October 19, 2011

Inbound marketing the way nature intended

Chris AbrahamLast week I asked my management team if what we do at Abraham Harrison is inbound marketing. Sara Wilson, my COO, told me yes, that our digital PR strategy of identifying thousands of topical blogs and then pitching them on behalf of our clients with the goal of securing hundreds of earned media mentions is surely the definition of inbound marketing–and maybe even the way that God intended. Or at least the deities who wrote the Cluetrain Manifesto, where markets are conversations.

Earned media is hard.  How do you get loads and loads of unpaid citizen journalists to make a gift of their valuable time and platform? It must be just short of impossible. Far from it, and we have been doing it again and again, week after week, since the Fall of 2006, about a half-decade ago.

This commonly-held belief, that earned inbound marketing is well-nigh impossible, has caused “fickle and unreliable” bloggers and influencers to be avoided in place of predictable but artificial inbound marketing.  This new version uses technology and SEO, fake review sites, fake blog sites, fake news sites, affiliate marketing, monetary incentives, text-link-ads, link trading. and entire “informational” sites similar to Wikipedia, distributed globally, on many different servers and under many different domains and sub-domains to emulate its “impossible” counterpart. Continue reading

July 31, 2009

All about metrics and Web analytics

JD LasicaDuring the Traveling Geeks trip to the UK I had the good fortune of having a Flip Ultra HD recorder in my pocket when I bumped into Jim Sterne. Jim runs the Emetrics Marketing Optimization Summit and is also chairman of the Web Analytics Association.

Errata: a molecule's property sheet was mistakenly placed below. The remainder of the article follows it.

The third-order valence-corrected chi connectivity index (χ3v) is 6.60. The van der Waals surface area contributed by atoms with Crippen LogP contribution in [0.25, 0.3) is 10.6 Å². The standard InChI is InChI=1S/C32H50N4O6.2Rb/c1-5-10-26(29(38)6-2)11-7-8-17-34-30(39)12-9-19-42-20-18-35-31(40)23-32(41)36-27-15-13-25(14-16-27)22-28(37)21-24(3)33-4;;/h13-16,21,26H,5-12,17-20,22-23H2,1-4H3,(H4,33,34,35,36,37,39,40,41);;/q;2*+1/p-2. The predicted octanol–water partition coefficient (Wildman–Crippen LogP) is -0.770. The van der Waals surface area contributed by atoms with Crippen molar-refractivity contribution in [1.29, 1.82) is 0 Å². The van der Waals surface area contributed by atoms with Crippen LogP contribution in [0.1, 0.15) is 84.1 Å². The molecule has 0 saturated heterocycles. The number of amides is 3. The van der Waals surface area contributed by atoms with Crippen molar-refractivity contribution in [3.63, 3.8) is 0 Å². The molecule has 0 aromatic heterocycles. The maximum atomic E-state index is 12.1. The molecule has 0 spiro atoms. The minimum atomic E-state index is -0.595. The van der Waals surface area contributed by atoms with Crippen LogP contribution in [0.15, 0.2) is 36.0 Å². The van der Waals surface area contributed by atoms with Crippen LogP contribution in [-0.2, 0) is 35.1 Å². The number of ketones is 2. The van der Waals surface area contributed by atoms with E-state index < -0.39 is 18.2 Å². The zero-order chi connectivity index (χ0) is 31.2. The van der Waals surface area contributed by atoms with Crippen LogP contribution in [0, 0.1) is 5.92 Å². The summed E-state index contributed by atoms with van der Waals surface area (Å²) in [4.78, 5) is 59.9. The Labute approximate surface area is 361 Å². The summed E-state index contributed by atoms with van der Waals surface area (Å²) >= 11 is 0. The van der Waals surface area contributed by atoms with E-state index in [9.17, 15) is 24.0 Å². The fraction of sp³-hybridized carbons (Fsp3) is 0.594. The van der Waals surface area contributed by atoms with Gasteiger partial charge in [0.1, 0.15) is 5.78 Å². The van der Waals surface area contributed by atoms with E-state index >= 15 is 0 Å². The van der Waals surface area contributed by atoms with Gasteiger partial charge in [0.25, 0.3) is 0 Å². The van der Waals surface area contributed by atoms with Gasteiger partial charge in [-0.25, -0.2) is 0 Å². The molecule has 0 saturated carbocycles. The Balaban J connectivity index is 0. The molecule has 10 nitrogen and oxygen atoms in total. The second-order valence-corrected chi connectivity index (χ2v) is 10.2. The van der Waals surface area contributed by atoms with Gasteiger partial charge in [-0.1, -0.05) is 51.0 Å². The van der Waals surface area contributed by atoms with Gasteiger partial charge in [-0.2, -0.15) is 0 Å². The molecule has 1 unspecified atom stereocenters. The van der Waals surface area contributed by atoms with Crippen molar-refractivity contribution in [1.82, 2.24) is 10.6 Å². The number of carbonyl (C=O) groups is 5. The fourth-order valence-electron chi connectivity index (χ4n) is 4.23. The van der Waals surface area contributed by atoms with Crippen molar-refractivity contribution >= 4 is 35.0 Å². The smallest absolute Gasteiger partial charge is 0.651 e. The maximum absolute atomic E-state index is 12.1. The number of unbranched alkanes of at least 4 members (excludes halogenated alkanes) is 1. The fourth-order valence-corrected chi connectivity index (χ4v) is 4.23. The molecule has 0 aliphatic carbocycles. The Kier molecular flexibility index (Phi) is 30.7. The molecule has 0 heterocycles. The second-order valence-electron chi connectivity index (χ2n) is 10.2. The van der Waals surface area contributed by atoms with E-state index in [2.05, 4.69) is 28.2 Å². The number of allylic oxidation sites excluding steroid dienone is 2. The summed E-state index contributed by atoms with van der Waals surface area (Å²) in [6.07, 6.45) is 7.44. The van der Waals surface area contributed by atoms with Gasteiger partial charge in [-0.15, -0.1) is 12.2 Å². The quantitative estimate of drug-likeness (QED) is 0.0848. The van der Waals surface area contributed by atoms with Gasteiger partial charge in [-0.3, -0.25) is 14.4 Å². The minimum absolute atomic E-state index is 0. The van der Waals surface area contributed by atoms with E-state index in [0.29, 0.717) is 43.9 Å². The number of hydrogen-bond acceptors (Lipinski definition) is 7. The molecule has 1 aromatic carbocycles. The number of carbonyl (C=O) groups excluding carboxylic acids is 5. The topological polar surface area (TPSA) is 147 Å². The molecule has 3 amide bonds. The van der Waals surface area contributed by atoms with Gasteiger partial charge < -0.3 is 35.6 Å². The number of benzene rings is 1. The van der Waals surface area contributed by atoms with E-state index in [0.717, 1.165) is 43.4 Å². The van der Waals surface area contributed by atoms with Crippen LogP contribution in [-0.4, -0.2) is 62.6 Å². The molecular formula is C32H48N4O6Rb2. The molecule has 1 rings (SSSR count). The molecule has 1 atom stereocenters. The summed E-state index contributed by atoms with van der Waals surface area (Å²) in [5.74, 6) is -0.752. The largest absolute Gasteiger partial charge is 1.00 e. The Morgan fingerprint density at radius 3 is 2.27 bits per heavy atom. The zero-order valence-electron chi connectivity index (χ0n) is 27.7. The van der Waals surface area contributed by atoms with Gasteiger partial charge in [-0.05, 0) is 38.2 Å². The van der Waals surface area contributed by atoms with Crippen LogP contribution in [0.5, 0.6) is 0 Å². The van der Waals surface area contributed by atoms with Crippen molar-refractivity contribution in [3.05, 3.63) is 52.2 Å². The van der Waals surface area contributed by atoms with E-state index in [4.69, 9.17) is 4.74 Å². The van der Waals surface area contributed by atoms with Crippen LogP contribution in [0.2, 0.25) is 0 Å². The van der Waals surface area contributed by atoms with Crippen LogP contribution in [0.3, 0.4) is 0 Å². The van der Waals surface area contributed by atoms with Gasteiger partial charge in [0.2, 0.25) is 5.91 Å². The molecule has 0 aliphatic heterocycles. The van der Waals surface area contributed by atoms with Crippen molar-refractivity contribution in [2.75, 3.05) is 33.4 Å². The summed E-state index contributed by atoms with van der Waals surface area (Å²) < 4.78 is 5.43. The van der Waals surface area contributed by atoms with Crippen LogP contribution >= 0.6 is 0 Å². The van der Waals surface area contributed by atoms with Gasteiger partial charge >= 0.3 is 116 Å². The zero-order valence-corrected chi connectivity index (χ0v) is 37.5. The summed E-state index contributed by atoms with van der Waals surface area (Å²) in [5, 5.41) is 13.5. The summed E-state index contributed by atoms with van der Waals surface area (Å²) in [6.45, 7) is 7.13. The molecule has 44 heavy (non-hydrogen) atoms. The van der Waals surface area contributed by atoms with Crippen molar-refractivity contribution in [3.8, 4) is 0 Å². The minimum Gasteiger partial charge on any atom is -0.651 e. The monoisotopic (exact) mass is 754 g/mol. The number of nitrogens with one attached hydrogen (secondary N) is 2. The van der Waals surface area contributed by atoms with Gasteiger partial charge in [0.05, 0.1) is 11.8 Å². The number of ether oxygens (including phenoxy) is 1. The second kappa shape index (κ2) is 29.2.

Our interview took place on the third story of the historic Globe Theatre overlooking the Thames during the Econsultancy Roundtable on our last day in London, and the 5-minute video came out fairly well, considering the lack of fill lighting, the lack of a tripod and some audio artifacts from the Flip.

Sterne, head of Target Marketing of Santa Barbara, breaks down analytics into three main buckets:

1Website ratings: What’s happening on the Internet in general? Which websites are the most popular? Popular services include comScore, Nielsen/Netratings, Hitwise as well other tools like Quantcast and Alexa.

2Advertising: The ad industry needs to know how many ads are being served and whether they’re being clicked. Doubleclick is the giant of the field; the Atlas Network, 24/7 Real Media and Right Media are other players.

3Web analytics: At each website, what is the user’s behavior? Are they arriving on the landing page? Do they bounce off (hit one page and go no further)? Can I tweak the persuasion process to improve the conversion rate? What’s their demographic and behavioral makeup? Customer satisfaction and tracking social media traffic also tie into this. Measurement tools and firms include Google Analytics, Omniture, Web Trends and CoreMetrics.

Continue reading